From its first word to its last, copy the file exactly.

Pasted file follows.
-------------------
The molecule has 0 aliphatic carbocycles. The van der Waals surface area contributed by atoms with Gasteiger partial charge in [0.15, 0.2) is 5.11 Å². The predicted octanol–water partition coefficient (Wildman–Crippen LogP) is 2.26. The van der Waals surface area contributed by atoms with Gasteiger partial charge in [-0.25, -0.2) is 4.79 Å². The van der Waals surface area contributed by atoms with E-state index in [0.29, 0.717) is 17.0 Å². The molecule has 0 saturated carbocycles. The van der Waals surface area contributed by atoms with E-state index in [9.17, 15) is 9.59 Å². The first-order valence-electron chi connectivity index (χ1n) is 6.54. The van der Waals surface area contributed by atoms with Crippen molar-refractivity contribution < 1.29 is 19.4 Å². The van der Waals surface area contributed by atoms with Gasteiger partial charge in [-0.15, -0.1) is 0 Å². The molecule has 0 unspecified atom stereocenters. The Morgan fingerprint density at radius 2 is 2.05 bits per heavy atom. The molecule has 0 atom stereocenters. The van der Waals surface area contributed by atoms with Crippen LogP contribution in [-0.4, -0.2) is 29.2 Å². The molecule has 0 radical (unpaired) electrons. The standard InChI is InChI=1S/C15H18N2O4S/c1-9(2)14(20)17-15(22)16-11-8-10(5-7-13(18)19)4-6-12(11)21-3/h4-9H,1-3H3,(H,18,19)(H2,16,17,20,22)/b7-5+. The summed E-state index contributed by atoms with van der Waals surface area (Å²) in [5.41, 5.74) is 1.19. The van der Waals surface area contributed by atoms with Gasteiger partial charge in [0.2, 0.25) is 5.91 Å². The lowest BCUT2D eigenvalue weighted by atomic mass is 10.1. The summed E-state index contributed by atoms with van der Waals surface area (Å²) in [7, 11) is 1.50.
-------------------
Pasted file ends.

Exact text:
The molecule has 0 aliphatic carbocycles. The van der Waals surface area contributed by atoms with Gasteiger partial charge in [0.15, 0.2) is 5.11 Å². The predicted octanol–water partition coefficient (Wildman–Crippen LogP) is 2.26. The van der Waals surface area contributed by atoms with Gasteiger partial charge in [-0.25, -0.2) is 4.79 Å². The van der Waals surface area contributed by atoms with E-state index in [0.29, 0.717) is 17.0 Å². The molecule has 0 saturated carbocycles. The van der Waals surface area contributed by atoms with E-state index in [9.17, 15) is 9.59 Å². The first-order valence-electron chi connectivity index (χ1n) is 6.54. The van der Waals surface area contributed by atoms with Crippen molar-refractivity contribution < 1.29 is 19.4 Å². The van der Waals surface area contributed by atoms with Gasteiger partial charge in [-0.15, -0.1) is 0 Å². The molecule has 0 unspecified atom stereocenters. The Morgan fingerprint density at radius 2 is 2.05 bits per heavy atom. The molecule has 0 atom stereocenters. The van der Waals surface area contributed by atoms with Crippen LogP contribution in [-0.4, -0.2) is 29.2 Å². The molecule has 0 radical (unpaired) electrons. The standard InChI is InChI=1S/C15H18N2O4S/c1-9(2)14(20)17-15(22)16-11-8-10(5-7-13(18)19)4-6-12(11)21-3/h4-9H,1-3H3,(H,18,19)(H2,16,17,20,22)/b7-5+. The summed E-state index contributed by atoms with van der Waals surface area (Å²) in [5.41, 5.74) is 1.19. The van der Waals surface area contributed by atoms with Gasteiger partial charge in [0.2, 0.25) is 5.91 Å². The lowest BCUT2D eigenvalue weighted by atomic mass is 10.1. The summed E-state index contributed by atoms with van der Waals surface area (Å²) in [7, 11) is 1.50.